Dr. Laura Schlesinger, a self-proclaimed conservative talk show host recently published “The Proper Care and Feeding of Husbands,” a sort of handbook proclaiming the merits of treating men with respect and care. Dr. Laura, herself a Jew, draws upon biblical narrative, and mostly anecdotal discussions to let women know that they have gone terribly wrong in the way they treat their husbands.
Despite the fact that she issues women in general a sober scolding for being spiteful nags, her book has a loyal following, and her points are basic. She insists that a husband be respected, fed well, given “guy time” to himself, and given free access to “intimacy” with his wife. The more I read this book, the more I realized that many Muslim families living in the West could indeed benefit from these points as well. Dr. Laura's outline sounds simple enough; Yet why must these things even be said? What is the status of American families in regard to the treatment of men as husbands? And how does this reflect upon the bond between a man and his wife in a Muslim family?
One of the reasons I was drawn to this book is because, as a Muslim woman, the conversation is usually quite one-sided. Most educated Muslim women can rattle off lists of amazing rights that Allah, in His great mercy and bounty has awarded them. For example, in a time when much of the world still treated women like chattel and forced women into slavery-like conditions of unconsentual marriages, Islam gave a woman the right to vote, own property, choose her own spouse, among other things. Most talks, papers and discussions usually focus on these aspects of women's rights in Islam: rarely do we hear of a special speech entitled “the rights of man in Islam.”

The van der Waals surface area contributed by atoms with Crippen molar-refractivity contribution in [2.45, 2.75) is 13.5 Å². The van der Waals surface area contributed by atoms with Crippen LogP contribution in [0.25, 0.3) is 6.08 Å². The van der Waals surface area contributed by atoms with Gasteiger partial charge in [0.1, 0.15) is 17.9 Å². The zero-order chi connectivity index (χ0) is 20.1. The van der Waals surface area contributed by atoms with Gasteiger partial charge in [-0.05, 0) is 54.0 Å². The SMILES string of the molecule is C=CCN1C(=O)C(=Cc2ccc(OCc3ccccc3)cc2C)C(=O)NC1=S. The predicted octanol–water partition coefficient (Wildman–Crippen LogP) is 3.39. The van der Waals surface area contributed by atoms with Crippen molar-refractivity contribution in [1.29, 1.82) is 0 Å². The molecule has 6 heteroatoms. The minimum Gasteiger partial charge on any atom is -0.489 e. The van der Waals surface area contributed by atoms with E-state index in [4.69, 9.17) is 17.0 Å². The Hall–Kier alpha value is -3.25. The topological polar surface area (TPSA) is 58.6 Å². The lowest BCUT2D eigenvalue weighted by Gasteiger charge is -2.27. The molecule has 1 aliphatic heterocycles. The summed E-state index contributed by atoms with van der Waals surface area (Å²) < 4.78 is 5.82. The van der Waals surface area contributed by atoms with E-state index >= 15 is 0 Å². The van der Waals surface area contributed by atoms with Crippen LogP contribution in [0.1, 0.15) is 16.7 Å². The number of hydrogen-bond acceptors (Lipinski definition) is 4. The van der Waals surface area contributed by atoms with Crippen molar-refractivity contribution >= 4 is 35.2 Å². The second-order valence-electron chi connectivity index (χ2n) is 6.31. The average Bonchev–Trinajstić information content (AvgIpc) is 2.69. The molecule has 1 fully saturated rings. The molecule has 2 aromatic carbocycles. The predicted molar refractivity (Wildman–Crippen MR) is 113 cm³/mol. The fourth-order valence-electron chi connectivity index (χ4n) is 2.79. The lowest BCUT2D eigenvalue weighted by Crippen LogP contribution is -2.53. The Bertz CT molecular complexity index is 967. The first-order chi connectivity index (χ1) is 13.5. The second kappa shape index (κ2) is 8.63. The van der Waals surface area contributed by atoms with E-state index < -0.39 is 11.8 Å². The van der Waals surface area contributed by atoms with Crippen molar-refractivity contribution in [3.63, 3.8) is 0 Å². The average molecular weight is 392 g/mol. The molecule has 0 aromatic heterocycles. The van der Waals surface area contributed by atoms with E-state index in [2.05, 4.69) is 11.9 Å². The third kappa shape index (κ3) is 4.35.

Admittedly, in some areas of the Muslim world, many men have infringed upon the rights of women, resorting to un-Islamic practices such as abuse and forced marriages. However, one must emphasize that the reason for these behaviors is the absence of Islamic knowledge, not the practice of Islam itself. The Muslim men who mistreat their women in Muslim countries do so because they have left the shariah, and the gentle, patient ways that our Prophet (pbuh) exemplified in his dealings with women. Thus discussions of women's rights and roles in Islam are perfectly necessary and appropriate in this context; they serve as a reminder to Muslim families that women are on equal footing with men in their humanity and in their acts before Allah.
So when did this paradigm shift? When did it become necessary for Dr. Laura to publish a book extolling the virtues of men and chiding the women who do not commend them? What has happened to Muslim families in the West? Let us begin by answering the latter question. Muslim families in the West, particularly in America, are quickly becoming a reflection of the pseudo-Judeo-Christian culture in which they live. I say pseudo not necessarily to suggest doctrinal inaccuracy, but rather as a description of the cultural practices of a nation that does not really even follow the Judeo-Christian traditions accurately.